Back to May, without elections on the agenda
The most significant event (votes for president and MPs) for Turkish markets is over, after a packed campaigning period of fewer than three months. The headline of this article explains itself, but to exemplify precisely I may need a couple of words. Before May, the Turkish economy was gaining steam with incentives triggering consumer demand. Economists argued about whether the economy would continue to gain steam or lose its pace in the absence of any proper reforms. On top of that, the lira lost 20 percent of its value since the beginning of this year. With this background, the early election decision came out of nowhere. In short: The changing risk sentiment to emerging markets (uncertainties on trade wars, Trump-related issues, rate decisions from major central banks etc.) resulted in a massive sell-off for Turkish markets, the lira and a spike in local bond yields. Increasing inflation and the surging current account deficit also signalled a deterioration in the macroeconomic outlook and affected Turkish markets mainly. The economy is in danger of overheating, though those risks are ebbing. GDP growth is forecast by the IMF at 4.4 percent in 2018 and 4.0 percent in 2019 versus 7.4 percent in 2017. GDP rose 7.4 percent year on year in the first quarter and 7.3 percent in the fourth quarter, down from 11.3 percent rate in the third quarter but still quite strong. However, monthly data suggest the second quarter has slowed. The longer rates stay high, the higher the economic costs. So, this translates the downside risks to growth forecasts going forward.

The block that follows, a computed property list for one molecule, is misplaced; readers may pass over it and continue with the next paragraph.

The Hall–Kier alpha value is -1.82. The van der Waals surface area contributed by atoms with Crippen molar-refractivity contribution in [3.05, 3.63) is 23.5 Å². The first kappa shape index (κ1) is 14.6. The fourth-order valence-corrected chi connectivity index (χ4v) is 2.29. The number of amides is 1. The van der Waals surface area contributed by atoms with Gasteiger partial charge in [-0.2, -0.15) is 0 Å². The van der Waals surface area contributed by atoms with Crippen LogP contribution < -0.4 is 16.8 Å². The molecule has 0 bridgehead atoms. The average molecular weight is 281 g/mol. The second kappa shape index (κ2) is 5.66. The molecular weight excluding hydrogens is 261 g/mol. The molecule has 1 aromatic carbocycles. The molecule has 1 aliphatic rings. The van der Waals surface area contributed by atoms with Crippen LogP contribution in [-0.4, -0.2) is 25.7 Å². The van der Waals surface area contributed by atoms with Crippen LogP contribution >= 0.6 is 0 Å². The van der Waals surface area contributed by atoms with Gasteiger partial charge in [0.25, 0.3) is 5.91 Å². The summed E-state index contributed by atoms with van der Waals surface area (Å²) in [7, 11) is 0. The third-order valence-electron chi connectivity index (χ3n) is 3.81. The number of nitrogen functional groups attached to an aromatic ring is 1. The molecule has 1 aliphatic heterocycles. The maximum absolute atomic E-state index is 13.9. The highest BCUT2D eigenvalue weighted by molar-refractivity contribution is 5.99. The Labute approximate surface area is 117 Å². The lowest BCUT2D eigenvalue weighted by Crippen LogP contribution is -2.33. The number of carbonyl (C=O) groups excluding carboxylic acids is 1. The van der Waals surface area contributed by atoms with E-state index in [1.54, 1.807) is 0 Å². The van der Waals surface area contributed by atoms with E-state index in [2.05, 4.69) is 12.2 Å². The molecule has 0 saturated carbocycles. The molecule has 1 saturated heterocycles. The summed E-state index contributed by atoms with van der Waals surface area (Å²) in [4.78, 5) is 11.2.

Now, the U.S. dollar has entered a period of appreciation. Moody’s, a major credit ratings agency, identified Argentina and Turkey as “among the most vulnerable to the appreciation.” This is more of a confirmation though for investors, who have been selling the Argentine peso and the Turkish lira for weeks. The Institute of International Finance said that they have both fallen enough to price in all the negative factors which drove the falls in the first place. The peso “has essentially erased its overvaluation and is now close to fair value,” IIF said. And the Turkish lira is “borderline cheap, having more than offset current account widening.” In 2017, the lira fell 7 percent versus the dollar and was ahead of only the worst emerging markets performer, the Argentine peso (-14.5 percent). So far in 2018, the lira is -20 percent and again is ahead of only the worst performer, the Argentine peso (-31 percent YTD).